Beyond La Inmaculada’s mission and goals, the actual educational practices I have observed also align with some of Freire’s ideas. For example, he strongly renounces the “banking model” of education, in which teacher simply deposit information into students. Instead, the curriculum should be a problem-based collaboration between students and teachers. The fourth grade English lessons I observed, while not problem-based, did mark a shift away from the banking, authoritarian model of education. The students were learning how to conjugate verbs in the simple past tense. Instead of dictating a list of regular and irregular verbs and drilling students, as would be typical in a banking model of education, my cooperating teacher framed this grammar concept around a discussion of what life and technology was like in the past. Therefore, the lesson required input from the students based on their experiences. Underlying this lesson was the belief that students have knowledge and experience that are valuable and useful to their learning. Further, my cooperating teacher is moving away from the authoritarian approach to teaching by developing personal relationships with his students: the students call him by his first name, they are comfortable asking questions, and he and his colleagues have lunch with their students. My cooperating teacher maintains respect and order, but also emphasizes learning as a partnership between the students and teacher. While I think Freire himself would have liked to see more authentic problem-based lessons that emphasize social structures, these are some examples of how Freirean ideas can be put into practice.

Like Freire, John Dewey, another influential educational writer, emphasizes the importance of children’s input. In his book School and Society, Dewey says that education in which students simply listen is not beneficial to the development of the child — studying lessons out of a book “marks dependency of one mind upon another,” he says. Like Freire, Dewey disapproves of the authoritarian model of education and emphasizes the importance of students’ input and experience. I think Dewey would be excited by the mission and practices of La Inmaculada. For example, the on-site zoo provides students with opportunities to have first-hand experiences with animals and important discussions surrounding preservation and animal rights. In addition, the zoo and other physical spaces on La Inmaculada’s campus provide students with the space to engage in different types of activities and experiences, which Dewey says is important. Further the English lessons I observed build upon students’ natural curiosity and prior knowledge, using the big question “How does life in the past compare to today?” to teach the past tense through discussions about evolving technology and the differing roles of boys and girls in the past. In Experience and Education, Dewey is careful to emphasize that experiences that promote individual, moral, and social growth are the experiences worth having. It is the job of the teacher to curate experiences that help students grow in these areas. Throughout their education, Inmaculada students have opportunities to engage in social-emotional learning. In addition, Dewey believes education should emphasize the human experience and build on it to help students understand their role in society. La Inmaculada does this by exposing students to the poverty that surrounds their schools and motivating them to become “agents of change.”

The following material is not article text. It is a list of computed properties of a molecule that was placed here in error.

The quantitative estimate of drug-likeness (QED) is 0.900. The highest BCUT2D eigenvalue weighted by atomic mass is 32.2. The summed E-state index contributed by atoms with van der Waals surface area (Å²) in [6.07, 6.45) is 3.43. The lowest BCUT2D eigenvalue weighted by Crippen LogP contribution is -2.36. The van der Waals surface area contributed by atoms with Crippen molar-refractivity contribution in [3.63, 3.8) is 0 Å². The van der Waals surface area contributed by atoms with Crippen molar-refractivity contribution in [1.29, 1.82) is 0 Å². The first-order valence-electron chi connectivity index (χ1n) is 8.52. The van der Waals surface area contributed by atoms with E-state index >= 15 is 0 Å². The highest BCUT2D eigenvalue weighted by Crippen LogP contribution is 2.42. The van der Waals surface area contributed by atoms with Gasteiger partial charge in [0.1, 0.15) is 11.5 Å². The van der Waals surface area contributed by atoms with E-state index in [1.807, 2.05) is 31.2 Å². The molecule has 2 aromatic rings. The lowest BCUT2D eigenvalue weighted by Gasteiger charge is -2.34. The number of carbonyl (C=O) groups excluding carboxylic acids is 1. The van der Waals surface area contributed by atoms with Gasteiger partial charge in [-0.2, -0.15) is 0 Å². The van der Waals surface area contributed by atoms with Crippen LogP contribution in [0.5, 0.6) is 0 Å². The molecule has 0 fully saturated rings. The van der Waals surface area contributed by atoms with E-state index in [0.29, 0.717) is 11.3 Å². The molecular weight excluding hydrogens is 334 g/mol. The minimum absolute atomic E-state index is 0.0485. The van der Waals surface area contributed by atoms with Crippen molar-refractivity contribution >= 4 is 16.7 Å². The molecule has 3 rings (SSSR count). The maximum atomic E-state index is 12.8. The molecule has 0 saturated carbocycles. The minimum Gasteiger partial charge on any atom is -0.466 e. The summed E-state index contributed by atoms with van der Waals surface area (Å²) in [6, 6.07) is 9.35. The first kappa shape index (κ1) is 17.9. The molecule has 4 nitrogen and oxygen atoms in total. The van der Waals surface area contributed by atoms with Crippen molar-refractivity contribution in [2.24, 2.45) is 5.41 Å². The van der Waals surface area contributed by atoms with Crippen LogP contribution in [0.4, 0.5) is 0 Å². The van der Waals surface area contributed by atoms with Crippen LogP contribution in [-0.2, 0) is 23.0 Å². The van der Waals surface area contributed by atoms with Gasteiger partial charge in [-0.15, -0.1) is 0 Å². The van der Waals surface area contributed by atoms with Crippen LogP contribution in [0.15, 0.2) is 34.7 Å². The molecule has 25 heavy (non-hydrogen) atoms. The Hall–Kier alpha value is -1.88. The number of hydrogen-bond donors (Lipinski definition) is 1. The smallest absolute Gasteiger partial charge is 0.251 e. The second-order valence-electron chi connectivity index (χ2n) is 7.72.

La Inmaculada’s beliefs about education reflect the growing movement away from traditional lecture, workbook-based curriculum towards curriculum that is more child-centered and inquiry-based. La Inmaculada places emphasis on the social, emotional, creative, and physical development of their students, showing that their ideas regarding the goals of education go beyond simply the traditional subjects of reading, writing, and math. Further, despite being a well-resourced school, La Inmaculada’s vision does not ignore the social disparities and economic inequalities that surround the school’s walls. Instead, they both expose their students to this reality and actively encourage them to get involved and bring about positive change. Beyond simply educating students who will go on to university and get good jobs, La Inmaculada hopes to promote socially-aware students that will use their advantages to help those around them.